The Schatz Energy Research Center

For almost three decades, the Schatz Energy Research Center at Humboldt State University has developed clean and renewable energy technologies and implemented them worldwide. Current projects and expertise include smart-grid design, bioenergy assessment, off-grid energy access, and clean transportation. The Center also plays a leading role in the World Bank Group’s Lighting Africa and Lighting Asia initiatives, which support high quality, affordable energy solutions for people in off-grid and marginal-grid communities.

The Redwood Coast Energy Authority

Formed in 2003, the Redwood Coast Energy Authority (RCEA) is a local-government joint powers agency of the County of Humboldt, the Cities of Eureka, Arcata, Fortuna, Rio Dell, Ferndale, Blue Lake, and Trinidad, and the Humboldt Bay Municipal Water District. The purpose of RCEA is to develop and implement sustainable energy initiatives that reduce energy demand, increase energy efficiency, and advance the use of renewable resources available in the region. RCEA is the primary provider of electricity generation service for Humboldt County through its Community Choice Energy program.

Facebooktwittergoogle_pluspinterestmail

19 comments

  • Does anyone know if geothermal has any possibilities here? From what I’ve seen that seems to be the most promising alternative energy, but maybe only works in volcanic areas?

    • None for energy generation.

      • What about for heating?

        • Most ground under a house can be used as a heat sink with a heat pump to cool or preheat cold air or water a bit in climates with big temperature swings but most places don’t have potential for what you are thinking of. Places that do should, of course, put investment there.

        • Our climate is too moderate for benefit from Geothermal heating/cooling systems. Geothermal requires a large difference between the cool earth and the hot/cold surface air to help lower energy costs.

  • Thank you Schatz and Thank you RCEA.

  • And how effective will these solar panels be located at the foggiest airport in the continental US?

    • McKinleyville gets enough sun to make even rooftop PV viable.

    • And having already had many pilots complain of being blinded by the solar panels in the south, what kind of hazard does a 9 acre mirror of the sun pose to our Coast Guard helo pilots, not to mention general Aviation and commercial pilots??? Big, big, huge mistake. Stupid, stupid, stupid thing to do.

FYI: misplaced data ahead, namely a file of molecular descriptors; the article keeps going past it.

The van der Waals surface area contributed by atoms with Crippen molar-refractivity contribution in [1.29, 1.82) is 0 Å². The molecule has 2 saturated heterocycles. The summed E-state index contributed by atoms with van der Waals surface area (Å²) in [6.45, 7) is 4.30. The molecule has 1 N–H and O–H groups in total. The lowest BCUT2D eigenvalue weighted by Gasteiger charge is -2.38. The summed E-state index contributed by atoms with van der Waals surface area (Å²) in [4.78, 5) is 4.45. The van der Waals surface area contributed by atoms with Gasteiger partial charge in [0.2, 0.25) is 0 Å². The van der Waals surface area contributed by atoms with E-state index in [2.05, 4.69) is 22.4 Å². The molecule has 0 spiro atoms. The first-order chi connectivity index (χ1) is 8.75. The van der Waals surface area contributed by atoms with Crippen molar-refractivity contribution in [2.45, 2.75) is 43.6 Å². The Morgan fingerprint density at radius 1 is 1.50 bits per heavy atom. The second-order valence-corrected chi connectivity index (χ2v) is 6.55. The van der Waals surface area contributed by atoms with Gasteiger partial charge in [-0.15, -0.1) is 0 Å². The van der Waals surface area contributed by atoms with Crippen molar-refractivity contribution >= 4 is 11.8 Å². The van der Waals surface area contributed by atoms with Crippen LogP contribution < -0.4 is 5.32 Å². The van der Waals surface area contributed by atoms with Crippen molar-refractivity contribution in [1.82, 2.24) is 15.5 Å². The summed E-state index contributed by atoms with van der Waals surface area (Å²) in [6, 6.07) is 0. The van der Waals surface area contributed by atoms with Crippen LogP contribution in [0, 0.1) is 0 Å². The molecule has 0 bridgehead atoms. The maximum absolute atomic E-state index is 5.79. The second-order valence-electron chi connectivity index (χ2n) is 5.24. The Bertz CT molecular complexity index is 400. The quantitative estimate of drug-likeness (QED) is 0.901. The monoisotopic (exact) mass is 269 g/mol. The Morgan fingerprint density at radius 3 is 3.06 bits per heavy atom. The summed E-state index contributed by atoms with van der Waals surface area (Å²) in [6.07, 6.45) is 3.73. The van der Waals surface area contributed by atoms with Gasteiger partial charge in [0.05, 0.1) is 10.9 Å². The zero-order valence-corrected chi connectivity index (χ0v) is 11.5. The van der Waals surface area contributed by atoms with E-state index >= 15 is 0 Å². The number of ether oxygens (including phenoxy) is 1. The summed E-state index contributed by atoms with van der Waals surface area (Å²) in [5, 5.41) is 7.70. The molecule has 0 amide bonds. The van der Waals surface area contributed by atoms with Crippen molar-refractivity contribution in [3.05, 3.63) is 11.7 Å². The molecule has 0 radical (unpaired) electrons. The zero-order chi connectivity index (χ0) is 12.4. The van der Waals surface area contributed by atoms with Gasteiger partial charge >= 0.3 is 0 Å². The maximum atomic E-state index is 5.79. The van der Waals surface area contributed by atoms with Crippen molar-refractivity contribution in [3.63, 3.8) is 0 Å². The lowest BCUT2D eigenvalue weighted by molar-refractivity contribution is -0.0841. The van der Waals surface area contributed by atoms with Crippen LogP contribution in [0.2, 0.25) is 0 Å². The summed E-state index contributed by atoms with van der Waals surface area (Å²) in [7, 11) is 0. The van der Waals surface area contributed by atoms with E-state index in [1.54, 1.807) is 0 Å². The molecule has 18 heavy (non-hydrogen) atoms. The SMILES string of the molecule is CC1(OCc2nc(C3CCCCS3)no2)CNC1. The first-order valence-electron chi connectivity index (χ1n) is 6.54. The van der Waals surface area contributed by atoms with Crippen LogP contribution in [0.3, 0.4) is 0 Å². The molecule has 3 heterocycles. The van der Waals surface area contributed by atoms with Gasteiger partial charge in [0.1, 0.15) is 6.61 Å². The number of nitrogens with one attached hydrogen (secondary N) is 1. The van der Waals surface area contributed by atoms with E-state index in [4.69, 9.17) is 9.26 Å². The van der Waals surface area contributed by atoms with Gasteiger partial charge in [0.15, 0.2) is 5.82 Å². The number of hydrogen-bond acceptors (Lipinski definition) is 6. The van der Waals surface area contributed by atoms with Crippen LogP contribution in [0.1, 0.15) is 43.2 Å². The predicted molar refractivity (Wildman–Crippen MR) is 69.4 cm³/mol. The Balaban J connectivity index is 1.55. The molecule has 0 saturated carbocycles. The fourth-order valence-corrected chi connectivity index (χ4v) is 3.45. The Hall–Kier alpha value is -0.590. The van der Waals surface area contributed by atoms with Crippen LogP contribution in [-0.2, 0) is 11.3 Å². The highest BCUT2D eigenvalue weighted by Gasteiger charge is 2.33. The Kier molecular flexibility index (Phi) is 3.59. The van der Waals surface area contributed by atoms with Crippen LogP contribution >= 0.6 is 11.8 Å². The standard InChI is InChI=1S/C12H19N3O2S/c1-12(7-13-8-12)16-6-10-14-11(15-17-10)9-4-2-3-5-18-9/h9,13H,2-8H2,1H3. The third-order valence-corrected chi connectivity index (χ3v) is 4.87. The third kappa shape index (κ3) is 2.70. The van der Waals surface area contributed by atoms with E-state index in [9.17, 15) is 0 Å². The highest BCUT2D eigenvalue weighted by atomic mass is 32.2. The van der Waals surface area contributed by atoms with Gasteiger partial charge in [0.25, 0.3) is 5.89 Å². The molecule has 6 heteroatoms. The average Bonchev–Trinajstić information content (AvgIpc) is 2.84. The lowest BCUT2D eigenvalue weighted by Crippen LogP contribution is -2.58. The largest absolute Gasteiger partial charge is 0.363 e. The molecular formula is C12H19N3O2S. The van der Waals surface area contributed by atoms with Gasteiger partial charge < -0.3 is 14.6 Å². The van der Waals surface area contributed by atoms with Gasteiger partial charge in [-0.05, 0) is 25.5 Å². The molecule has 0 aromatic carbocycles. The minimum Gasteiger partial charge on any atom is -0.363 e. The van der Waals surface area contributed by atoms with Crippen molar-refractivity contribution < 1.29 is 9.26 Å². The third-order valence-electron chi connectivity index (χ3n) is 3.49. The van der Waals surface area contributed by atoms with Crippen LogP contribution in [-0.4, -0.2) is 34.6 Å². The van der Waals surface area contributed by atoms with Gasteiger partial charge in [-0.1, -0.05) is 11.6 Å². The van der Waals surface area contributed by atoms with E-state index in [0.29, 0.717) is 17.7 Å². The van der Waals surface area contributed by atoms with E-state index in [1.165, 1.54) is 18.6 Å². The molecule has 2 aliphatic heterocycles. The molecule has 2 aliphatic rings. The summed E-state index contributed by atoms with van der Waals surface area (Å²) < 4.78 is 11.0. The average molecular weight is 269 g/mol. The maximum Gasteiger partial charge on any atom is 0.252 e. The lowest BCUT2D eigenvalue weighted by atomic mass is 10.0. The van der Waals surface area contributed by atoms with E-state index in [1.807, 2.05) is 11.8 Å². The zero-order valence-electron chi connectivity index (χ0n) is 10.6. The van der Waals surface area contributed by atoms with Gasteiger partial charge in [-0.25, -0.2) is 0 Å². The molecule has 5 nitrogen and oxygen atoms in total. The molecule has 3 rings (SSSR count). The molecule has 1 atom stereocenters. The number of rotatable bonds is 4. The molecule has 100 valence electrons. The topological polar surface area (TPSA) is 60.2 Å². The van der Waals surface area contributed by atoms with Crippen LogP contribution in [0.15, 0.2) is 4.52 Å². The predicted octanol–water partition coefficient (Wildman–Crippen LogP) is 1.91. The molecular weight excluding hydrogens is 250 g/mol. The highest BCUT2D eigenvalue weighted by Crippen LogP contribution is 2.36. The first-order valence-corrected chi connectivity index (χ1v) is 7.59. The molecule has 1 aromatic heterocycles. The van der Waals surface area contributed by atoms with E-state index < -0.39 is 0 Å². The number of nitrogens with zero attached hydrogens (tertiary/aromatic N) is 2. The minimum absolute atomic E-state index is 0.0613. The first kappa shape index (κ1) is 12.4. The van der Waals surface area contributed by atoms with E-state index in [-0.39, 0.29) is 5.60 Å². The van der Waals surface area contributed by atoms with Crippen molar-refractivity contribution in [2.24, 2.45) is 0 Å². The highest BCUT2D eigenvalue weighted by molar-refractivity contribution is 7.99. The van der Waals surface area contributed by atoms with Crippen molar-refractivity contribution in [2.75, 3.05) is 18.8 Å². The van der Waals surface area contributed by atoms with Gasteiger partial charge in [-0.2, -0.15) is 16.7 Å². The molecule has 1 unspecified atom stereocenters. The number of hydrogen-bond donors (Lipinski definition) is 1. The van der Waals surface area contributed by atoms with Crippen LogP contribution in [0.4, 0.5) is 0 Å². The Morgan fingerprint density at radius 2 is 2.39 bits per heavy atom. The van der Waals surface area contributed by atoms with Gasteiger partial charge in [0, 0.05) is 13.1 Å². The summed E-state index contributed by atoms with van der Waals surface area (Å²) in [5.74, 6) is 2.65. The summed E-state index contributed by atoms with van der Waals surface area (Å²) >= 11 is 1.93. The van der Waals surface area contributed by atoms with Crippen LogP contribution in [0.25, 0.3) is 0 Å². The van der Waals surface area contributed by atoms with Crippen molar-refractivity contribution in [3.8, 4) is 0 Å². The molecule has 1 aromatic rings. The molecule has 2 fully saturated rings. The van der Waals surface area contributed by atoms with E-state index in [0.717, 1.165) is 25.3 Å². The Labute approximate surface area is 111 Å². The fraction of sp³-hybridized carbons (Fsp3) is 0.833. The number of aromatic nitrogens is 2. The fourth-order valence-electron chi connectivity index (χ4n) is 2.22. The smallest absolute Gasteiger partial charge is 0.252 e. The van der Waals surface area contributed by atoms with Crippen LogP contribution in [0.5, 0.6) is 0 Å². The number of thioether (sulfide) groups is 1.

• Wondering that too, for both planes and birds. In other parts of the state that glare has killed thousands of birds.
    Anyone from schatz reading this that could answer would be great.

    • I think the killing birds issue has not been from PVs rather from the huge concentrating mirror facilities in the desert that fry birds near the focal point. All energy production has down sides so conservation is always the best first strategy. Solar panels have toxic byproducts if made cheaply but that does not negate the fact that every sunny roof in the world should have well made ones with a stack of batteries to smooth the load.

  • Yes, let’s put the solar panels at the nation’s foggiest airport! If they were actually intended to generate power, they’d go to the Kneeland, Garberville, or Dinsmore airports, or even Fortuna. But if the main goal is to generate press releases…

  • I have never heard it called the Arcata airport. Many times the Eureka airport, sometimes the Mckinleyville airport, but never the Arcata airport.

  • Is that the same EPIC that grows grass fed protein instead of grass fed cattle?

Leave a Reply to Bushytails Cancel reply

Your email address will not be published. Required fields are marked *